The 1955-'57 Chevy Tri Five was a hugely successful line, and to this day remains one of the greatest icons of classic American car culture. But there was a catch for General Motors. As is often the case with this degree of success, consumers' expectations were high and the Tri Five would be a tough act to follow. Knowing this, GM designers and engineers put a lot of work into its successor, the 1958 Full Size Chevy line.
This '58 Chevy Bel Air belongs to Joe Holcomb, of Buena Park, California. It represents the middle of the Full Size range during that pivotal year, between the new top-of-the-line Impala and the affordable Biscayne.
Joe has owned this Bel Air for many years, and has fully restored it to its stunning original condition. It serves as a time capsule that takes us back to the year that marked the departure from the Tri Five and the launch of the Impala/Full Size line.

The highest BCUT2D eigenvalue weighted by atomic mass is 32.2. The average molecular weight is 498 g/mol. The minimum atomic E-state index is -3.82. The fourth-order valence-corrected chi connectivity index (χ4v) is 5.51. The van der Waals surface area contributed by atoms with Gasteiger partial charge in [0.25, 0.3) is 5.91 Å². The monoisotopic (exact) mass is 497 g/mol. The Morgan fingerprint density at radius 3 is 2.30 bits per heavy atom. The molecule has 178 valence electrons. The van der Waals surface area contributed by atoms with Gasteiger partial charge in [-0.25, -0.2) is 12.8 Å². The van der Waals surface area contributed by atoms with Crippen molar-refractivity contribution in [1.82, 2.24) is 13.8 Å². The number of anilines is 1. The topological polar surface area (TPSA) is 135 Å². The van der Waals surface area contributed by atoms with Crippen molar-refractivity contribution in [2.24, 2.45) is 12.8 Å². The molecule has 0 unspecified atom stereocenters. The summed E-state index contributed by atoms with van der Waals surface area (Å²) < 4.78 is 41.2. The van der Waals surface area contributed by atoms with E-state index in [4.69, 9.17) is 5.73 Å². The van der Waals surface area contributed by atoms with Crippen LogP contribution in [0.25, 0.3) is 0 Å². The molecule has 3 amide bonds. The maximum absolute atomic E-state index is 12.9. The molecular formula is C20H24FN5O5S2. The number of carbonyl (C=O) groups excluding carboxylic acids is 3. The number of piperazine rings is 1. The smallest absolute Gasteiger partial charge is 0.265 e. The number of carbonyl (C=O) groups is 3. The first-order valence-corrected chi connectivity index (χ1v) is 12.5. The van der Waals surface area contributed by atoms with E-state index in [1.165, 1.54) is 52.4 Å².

Joe's Bel Air has been repainted in an elegant two-tone combination of Tropic Turquoise and Arctic White. It's powered by a 283ci small-block V8 paired to a 2-speed Powerglide automatic transmission.
While there's no denying that the Tri Five was a difficult act to follow, '58 Full Size models like this Bel Air continued GM's success. In fact, Chevrolet became the top-selling car brand of 1958, with more than 1.1 million vehicles produced that year. Much of this can be attributed to the classic '58 Bel Air.
If you own a classic 1958-1996 Full Size Chevy car, whether it's an Impala, Bel Air, Biscayne, or Caprice, Classic Industries can help you keep it looking and running good as new. Click the button below to get your free Full Size Chevy restoration parts catalog.